Limit your key points to three or less.
In an analytical memo your three key points might consist of:
Your key points must all fit on the first page.
Data, Method, Assumptions. Before you engage in any analysis you need to tell your reader some things:
By informing your reader about these issues, they'll better know what to expect as they read on...
Specific Analysis. This section may also be labeled "Findings", "Details", "Results", or something else that signifies that this is where you provide the details of your analysis. This is for the reader that needs more specific information than the summary info presented in the key points listed above. A useful rule about the analysis section: It should be easy for the reader to clearly link the portions of your Analysis section with each point listed in the Key Points section above.
Positioning the Analysis Section. If there is room, begin your analysis section on the bottom of page one. If your analysis is fairly lengthy, consider using subheadings that divide your analysis into logical pieces. Notice that we have done this here by using bold-face phrases to signal the general content of each paragraph.
Use of Boldface for Headings and Subheadings. Just like we are doing here, use boldface and different size fonts to highlight section headings and subheadings. Today's word processing software makes it easy for the writer to use different font sizes and headings to guide the reader's eye through the report.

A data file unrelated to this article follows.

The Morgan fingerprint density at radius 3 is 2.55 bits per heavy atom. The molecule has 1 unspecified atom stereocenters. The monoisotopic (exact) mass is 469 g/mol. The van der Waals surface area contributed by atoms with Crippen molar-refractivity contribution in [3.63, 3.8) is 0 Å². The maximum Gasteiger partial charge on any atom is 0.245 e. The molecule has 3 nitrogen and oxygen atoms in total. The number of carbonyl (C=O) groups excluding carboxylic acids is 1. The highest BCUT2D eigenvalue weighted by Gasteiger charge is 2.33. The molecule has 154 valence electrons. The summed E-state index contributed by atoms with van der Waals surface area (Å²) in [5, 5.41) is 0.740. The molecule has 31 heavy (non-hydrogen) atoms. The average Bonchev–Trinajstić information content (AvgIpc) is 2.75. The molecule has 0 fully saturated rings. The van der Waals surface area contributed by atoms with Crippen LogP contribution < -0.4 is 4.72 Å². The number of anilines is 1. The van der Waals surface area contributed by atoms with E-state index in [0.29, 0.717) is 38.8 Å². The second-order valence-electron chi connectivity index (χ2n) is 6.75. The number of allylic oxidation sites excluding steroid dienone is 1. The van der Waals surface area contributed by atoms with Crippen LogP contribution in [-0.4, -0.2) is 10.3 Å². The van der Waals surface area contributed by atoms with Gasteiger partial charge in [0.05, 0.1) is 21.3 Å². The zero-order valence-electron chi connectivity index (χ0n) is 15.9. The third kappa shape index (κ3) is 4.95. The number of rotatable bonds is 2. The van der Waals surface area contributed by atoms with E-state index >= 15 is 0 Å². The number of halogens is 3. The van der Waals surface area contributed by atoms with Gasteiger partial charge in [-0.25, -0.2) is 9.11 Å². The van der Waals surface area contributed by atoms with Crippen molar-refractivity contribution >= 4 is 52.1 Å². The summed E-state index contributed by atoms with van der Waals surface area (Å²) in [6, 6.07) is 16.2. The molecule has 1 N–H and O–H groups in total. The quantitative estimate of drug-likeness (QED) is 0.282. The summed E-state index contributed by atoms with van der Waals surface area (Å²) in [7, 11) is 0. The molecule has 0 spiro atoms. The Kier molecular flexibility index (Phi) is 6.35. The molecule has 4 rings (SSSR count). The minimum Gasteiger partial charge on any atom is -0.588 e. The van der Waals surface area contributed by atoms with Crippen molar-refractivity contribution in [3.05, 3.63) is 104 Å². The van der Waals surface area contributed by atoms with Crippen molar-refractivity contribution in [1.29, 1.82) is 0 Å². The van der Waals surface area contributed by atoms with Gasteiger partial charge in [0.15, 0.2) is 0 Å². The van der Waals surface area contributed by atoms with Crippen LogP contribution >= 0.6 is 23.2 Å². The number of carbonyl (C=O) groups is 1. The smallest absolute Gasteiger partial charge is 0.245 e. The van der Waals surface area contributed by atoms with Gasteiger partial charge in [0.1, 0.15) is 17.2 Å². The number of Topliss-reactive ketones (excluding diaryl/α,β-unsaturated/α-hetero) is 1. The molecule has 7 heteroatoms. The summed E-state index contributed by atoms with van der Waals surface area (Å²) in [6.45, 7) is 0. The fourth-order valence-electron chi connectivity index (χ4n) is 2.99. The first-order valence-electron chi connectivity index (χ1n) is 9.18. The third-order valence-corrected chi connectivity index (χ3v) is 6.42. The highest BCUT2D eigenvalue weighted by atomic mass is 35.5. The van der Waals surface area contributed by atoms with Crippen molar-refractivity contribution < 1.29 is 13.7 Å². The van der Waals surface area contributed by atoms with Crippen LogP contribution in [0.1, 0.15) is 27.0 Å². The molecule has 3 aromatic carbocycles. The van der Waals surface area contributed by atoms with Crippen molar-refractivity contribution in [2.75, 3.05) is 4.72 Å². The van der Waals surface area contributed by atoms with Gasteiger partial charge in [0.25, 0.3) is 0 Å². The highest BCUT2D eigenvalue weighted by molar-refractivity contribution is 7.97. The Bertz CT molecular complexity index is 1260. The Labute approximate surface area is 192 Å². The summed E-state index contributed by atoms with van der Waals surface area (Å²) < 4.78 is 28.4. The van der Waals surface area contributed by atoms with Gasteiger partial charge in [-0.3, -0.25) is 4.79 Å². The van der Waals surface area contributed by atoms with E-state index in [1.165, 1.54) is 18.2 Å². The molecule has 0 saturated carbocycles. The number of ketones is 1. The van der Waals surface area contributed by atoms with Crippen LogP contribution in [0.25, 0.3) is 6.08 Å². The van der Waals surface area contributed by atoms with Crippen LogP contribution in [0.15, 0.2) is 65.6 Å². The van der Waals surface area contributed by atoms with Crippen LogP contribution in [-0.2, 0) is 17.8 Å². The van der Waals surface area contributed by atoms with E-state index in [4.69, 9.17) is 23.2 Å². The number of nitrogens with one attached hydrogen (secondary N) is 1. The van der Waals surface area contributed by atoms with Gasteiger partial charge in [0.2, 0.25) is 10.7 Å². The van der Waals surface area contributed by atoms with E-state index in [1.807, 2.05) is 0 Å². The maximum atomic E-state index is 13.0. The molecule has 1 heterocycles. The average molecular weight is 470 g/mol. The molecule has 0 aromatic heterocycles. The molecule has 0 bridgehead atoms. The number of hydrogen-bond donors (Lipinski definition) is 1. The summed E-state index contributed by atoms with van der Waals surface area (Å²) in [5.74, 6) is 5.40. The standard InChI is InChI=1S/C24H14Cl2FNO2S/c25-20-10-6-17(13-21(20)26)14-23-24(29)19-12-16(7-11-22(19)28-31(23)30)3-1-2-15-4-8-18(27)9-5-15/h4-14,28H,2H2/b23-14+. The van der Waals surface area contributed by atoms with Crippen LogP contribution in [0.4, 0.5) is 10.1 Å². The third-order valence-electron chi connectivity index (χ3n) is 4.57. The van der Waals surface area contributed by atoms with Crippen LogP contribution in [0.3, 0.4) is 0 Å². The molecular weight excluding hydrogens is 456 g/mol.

Paragraph Size. Avoid big blocks of narrative text. Large paragraphs are impossible to read quickly. Better to break up your thoughts into smaller size chunks. Augment them with boldfaced subheadings--just like we are doing here.
Use of Data. Most analytical reports require the incorporation of data in order to be convincing. Data provide a sense of objectivity and encourage "managing by fact". Data are usually expressed in either tables or graphs. They can be placed inside the analysis section (increasingly popular as word processors facilitate cut-and-paste) or at the end of the report as attachments. In either case, all tables and graphs should have a title and numerical reference (e.g., Table 2: Cost Data; Figure III: Sales Projections), and your analysis should make specific reference to each table or graph you have included in your report (e.g., "see Table 2"). Attaching the raw data used in your analysis is usually a good idea.
Limitations. What are the limitations of your analysis and findings? For example, the data that you use may be incomplete or suspect--you may need to note that to your reader. Indeed, a "Limitations" or similar section may be a chance to impose your superior grasp of the context that frames your project. Your reader will appreciate this.
What Not to Include. Never incorporate data that is not specifically referenced in your analysis. Do not end the memo with your conclusions! They should be stated in list form on Page One.